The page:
There's a new report out on cyberattacks against the US. 
The US is at risk for cyberattacks both small and catastrophic, according to a report out Wednesday by a US congressional panel. After months of study, the bipartisan Cyberspace Solarium Commission is calling for wide-ranging cybersecurity changes, including government reforms and better collaboration with the private sector.
"A major cyberattack on the nation's critical infrastructure and economic system would create chaos and lasting damage exceeding that wreaked by fires in California, floods in the Midwest, and hurricanes in the Southeast," read a letter from the organization's co-chairmen, Sen. Angus King of Maine and Rep. Mike Gallagher of Wisconsin.
The solution is to deter more attacks to begin with, the lawmakers said. That means encouraging better norms around the world, taking away easy targets in US infrastructure, and finding new ways to retaliate against hacks. To get there, the roughly 182-page report makes more 80 recommendations around a six core pillars. Among the recommendations are establishing a National Cyber Director and that Congress should pass a national data security and privacy protection law.
The report addresses ongoing concerns that the US is vulnerable to destabilizing cyberattacks. More than stealing data or spying on US businesses and government agencies, cyberattacks cause destruction. Ransomware, for example, can lock up valuable systems that keep hospitals or cities running, and often permanently destroys valuable data. Other attacks could take out utilities like electricity or water but would be limited to specific regions because the US has a fragmented system for delivering these services.
To deter these attacks, the US needs to build up resilience, the lawmakers said, or "the capacity to withstand and quickly recover from attacks that could cause harm or coerce, deter, restrain, or otherwise shape U.S. behavior."
The Cyberspace Solarium Commission was founded in 2019 to "develop a consensus on a strategic approach to defending the United States in cyberspace against cyber attacks of significant consequences," according to its website.
Fitness, wallpaper, and lost item-finding startups could have a big new competitor baked into everyone’s iPhones. Leaks of the code from iOS 14 that Apple is expected to reveal in June signal several new features and devices are on the way. Startups could be at risk due to Apple’s ability to integrate these additions at the iOS level, instantly gain an enormous install base and offer them for free or cheap, as long as they boost sales of its main money maker, the iPhone.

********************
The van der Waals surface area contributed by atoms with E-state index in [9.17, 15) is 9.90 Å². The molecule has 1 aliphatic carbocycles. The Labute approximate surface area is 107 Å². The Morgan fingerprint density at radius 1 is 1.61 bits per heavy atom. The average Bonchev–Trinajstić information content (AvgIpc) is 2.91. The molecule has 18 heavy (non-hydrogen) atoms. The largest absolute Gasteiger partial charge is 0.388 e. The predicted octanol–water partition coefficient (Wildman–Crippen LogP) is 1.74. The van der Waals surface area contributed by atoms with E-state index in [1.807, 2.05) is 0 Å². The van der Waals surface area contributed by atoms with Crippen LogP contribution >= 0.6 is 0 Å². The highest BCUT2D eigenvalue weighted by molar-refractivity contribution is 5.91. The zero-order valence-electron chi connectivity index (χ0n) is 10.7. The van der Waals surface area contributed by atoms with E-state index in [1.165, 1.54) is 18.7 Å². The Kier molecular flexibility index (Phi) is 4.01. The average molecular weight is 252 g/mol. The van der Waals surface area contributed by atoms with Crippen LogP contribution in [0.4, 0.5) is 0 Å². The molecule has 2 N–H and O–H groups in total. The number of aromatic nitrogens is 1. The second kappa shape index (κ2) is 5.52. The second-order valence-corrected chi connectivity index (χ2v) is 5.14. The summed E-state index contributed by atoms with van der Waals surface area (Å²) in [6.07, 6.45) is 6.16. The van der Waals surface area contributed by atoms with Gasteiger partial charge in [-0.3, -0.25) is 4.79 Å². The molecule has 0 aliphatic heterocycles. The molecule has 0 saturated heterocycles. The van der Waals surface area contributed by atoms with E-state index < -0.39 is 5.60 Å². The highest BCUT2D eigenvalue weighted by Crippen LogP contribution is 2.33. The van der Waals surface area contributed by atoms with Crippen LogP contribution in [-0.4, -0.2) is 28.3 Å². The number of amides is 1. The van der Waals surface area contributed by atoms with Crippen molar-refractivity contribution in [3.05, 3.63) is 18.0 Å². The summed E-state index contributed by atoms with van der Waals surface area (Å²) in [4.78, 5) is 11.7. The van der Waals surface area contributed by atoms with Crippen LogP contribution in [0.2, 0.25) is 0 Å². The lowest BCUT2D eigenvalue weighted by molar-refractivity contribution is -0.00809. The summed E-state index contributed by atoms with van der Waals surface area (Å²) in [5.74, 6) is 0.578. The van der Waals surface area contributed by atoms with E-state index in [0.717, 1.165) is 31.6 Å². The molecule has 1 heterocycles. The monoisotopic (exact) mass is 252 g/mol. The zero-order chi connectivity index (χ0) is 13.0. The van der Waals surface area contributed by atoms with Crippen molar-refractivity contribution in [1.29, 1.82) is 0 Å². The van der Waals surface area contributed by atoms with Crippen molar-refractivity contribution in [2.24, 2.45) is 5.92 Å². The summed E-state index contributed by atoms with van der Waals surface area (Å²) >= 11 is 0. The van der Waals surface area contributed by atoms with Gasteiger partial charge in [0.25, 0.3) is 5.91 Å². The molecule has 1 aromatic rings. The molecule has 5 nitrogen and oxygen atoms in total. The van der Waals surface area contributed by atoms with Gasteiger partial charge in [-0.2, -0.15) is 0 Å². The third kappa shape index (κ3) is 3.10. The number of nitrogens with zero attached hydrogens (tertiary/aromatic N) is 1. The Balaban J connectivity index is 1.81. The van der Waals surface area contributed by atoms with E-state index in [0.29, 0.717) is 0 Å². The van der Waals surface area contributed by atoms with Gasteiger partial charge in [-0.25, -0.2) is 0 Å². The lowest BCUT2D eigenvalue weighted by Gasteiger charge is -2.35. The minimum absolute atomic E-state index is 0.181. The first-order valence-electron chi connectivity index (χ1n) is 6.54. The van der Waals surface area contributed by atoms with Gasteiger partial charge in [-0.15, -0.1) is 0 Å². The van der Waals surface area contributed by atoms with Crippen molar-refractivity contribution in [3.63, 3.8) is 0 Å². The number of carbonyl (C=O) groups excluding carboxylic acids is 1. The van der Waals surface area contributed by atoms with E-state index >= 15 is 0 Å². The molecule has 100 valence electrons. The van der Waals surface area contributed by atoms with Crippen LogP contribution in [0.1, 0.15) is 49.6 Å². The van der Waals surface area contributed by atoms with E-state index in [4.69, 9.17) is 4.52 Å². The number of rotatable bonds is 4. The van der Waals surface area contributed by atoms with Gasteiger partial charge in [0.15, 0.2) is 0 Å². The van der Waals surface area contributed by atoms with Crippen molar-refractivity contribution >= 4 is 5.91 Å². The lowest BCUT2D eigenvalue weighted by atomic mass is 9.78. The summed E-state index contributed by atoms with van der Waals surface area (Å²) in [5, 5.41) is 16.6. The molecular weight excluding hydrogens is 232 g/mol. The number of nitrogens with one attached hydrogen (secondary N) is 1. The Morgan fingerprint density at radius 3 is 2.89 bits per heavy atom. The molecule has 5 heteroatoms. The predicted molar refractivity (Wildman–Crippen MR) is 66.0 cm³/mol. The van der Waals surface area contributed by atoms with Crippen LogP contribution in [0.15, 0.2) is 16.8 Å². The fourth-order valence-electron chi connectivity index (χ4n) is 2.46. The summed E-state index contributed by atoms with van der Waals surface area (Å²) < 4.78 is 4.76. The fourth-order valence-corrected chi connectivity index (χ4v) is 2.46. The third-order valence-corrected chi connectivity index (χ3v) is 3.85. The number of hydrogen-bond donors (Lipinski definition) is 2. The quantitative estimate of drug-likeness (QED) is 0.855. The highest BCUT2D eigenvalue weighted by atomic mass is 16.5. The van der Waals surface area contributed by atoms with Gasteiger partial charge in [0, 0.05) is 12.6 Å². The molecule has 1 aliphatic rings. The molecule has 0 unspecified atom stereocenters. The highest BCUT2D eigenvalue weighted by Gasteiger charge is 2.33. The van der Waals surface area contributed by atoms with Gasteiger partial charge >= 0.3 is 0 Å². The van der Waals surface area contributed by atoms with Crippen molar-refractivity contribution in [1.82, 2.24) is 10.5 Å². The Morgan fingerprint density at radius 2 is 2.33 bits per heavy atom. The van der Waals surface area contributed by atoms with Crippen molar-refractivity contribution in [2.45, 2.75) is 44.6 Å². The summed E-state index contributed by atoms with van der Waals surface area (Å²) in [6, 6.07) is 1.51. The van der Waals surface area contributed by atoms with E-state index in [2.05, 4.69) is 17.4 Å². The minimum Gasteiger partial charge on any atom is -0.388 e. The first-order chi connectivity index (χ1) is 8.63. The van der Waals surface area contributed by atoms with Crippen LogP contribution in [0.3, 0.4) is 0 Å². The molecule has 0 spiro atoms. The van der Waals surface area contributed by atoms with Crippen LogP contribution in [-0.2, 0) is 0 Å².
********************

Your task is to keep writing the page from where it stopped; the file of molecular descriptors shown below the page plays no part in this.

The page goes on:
It’s unclear if all of these fresh finds will actually get official unveiling in June versus further down the line. But here’s a breakdown of what the iOS 14 code obtained by 9To5Mac’s Chance Miller shows and which startups could be impacted by Apple barging into their businesses:

Fitness – Codename: Seymour

Apple appears to be preparing a workout guide app for iOS, WatchOS and Apple TV that would let users download instructional video clips for doing different exercises. The app could potentially be called Fit or Fitness, according to MacRumors‘ Juli Clover, and offer help with stretching, core training, strength training, running, cycling, rowing, outdoor walking, dance and yoga. The Apple Watch appears to help track your progress through the workout routines.
The iOS Health app is already a popular way to track steps and other fitness goals. By using Health to personalize or promote a new Fitness feature, Apple has an easy path to a huge user base. Many people are afraid of weight and strength training because there’s a lot to learn about having proper form to avoid injury or embarrassment. Visual guides with videos shot from multiple angles could make sure you’re doing those push ups or bicep curls correctly.
Apple’s entrance into fitness could endanger startups like Future, which offer customized workout routines with video clips demonstrating how to do each exercise. The $11.5 million-funded Future  actually sends you an Apple Watch with its $150 per month service to track your progress while using visuals, sounds and vibrations to tell you when to switch exercises without having to look at your phone. By removing Future’s human personal trainers that text to nag you if you don’t work out, Apple could offer a simplified version of this startup’s app for free.